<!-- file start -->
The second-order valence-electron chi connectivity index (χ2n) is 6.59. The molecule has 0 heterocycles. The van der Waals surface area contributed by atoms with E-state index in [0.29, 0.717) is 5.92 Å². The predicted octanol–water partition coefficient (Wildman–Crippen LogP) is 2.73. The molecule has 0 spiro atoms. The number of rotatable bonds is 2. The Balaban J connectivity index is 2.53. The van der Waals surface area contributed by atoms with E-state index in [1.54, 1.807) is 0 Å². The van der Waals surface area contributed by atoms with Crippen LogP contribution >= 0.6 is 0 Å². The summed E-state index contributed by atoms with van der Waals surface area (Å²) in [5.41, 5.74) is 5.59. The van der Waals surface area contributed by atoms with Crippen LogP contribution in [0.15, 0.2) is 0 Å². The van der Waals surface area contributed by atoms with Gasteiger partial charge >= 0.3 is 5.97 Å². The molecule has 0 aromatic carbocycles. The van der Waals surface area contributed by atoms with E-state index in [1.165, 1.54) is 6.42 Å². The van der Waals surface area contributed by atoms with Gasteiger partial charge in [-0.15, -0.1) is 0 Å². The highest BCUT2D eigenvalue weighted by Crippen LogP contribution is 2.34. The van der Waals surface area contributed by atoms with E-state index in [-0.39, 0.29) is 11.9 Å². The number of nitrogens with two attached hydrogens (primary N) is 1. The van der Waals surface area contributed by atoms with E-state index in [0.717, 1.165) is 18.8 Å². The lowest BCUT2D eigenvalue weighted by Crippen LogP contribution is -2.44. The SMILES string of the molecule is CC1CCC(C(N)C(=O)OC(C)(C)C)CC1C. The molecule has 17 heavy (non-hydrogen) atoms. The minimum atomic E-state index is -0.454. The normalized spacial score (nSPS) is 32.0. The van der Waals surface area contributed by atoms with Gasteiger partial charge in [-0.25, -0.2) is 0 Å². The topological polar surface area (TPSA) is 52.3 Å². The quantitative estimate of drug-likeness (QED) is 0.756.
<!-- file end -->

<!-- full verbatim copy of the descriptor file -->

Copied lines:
The second-order valence-electron chi connectivity index (χ2n) is 6.59. The molecule has 0 heterocycles. The van der Waals surface area contributed by atoms with E-state index in [0.29, 0.717) is 5.92 Å². The predicted octanol–water partition coefficient (Wildman–Crippen LogP) is 2.73. The molecule has 0 spiro atoms. The number of rotatable bonds is 2. The Balaban J connectivity index is 2.53. The van der Waals surface area contributed by atoms with E-state index in [1.54, 1.807) is 0 Å². The van der Waals surface area contributed by atoms with Crippen LogP contribution >= 0.6 is 0 Å². The summed E-state index contributed by atoms with van der Waals surface area (Å²) in [5.41, 5.74) is 5.59. The van der Waals surface area contributed by atoms with Crippen LogP contribution in [0.15, 0.2) is 0 Å². The van der Waals surface area contributed by atoms with Gasteiger partial charge >= 0.3 is 5.97 Å². The molecule has 0 aromatic carbocycles. The van der Waals surface area contributed by atoms with E-state index in [1.165, 1.54) is 6.42 Å². The van der Waals surface area contributed by atoms with Gasteiger partial charge in [-0.15, -0.1) is 0 Å². The highest BCUT2D eigenvalue weighted by Crippen LogP contribution is 2.34. The van der Waals surface area contributed by atoms with E-state index in [-0.39, 0.29) is 11.9 Å². The number of nitrogens with two attached hydrogens (primary N) is 1. The van der Waals surface area contributed by atoms with E-state index in [0.717, 1.165) is 18.8 Å². The lowest BCUT2D eigenvalue weighted by Crippen LogP contribution is -2.44. The SMILES string of the molecule is CC1CCC(C(N)C(=O)OC(C)(C)C)CC1C. The molecule has 17 heavy (non-hydrogen) atoms. The minimum atomic E-state index is -0.454. The normalized spacial score (nSPS) is 32.0. The van der Waals surface area contributed by atoms with Gasteiger partial charge in [-0.25, -0.2) is 0 Å². The topological polar surface area (TPSA) is 52.3 Å². The quantitative estimate of drug-likeness (QED) is 0.756.